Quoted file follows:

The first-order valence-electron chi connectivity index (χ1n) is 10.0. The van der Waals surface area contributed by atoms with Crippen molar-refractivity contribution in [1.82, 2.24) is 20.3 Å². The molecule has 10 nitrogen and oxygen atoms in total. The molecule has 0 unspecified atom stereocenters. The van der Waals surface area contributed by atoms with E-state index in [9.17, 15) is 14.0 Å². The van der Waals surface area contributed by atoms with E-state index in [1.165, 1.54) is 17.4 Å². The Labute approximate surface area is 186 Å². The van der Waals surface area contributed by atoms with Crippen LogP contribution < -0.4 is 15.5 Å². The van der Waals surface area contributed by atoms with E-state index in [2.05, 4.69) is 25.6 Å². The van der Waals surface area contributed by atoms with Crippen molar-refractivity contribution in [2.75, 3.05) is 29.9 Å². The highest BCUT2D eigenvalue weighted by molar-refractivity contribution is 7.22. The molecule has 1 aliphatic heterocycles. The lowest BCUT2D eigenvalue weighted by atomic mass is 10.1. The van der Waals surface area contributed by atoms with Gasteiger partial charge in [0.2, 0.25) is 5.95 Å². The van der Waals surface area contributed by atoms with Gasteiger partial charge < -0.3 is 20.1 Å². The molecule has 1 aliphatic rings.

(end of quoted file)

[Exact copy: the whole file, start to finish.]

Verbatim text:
The first-order valence-electron chi connectivity index (χ1n) is 10.0. The van der Waals surface area contributed by atoms with Crippen molar-refractivity contribution in [1.82, 2.24) is 20.3 Å². The molecule has 10 nitrogen and oxygen atoms in total. The molecule has 0 unspecified atom stereocenters. The van der Waals surface area contributed by atoms with E-state index in [9.17, 15) is 14.0 Å². The van der Waals surface area contributed by atoms with E-state index in [1.165, 1.54) is 17.4 Å². The Labute approximate surface area is 186 Å². The van der Waals surface area contributed by atoms with Crippen LogP contribution < -0.4 is 15.5 Å². The van der Waals surface area contributed by atoms with E-state index in [2.05, 4.69) is 25.6 Å². The van der Waals surface area contributed by atoms with Crippen molar-refractivity contribution in [2.75, 3.05) is 29.9 Å². The highest BCUT2D eigenvalue weighted by molar-refractivity contribution is 7.22. The molecule has 1 aliphatic heterocycles. The lowest BCUT2D eigenvalue weighted by atomic mass is 10.1. The van der Waals surface area contributed by atoms with Gasteiger partial charge in [0.2, 0.25) is 5.95 Å². The van der Waals surface area contributed by atoms with Gasteiger partial charge < -0.3 is 20.1 Å². The molecule has 1 aliphatic rings.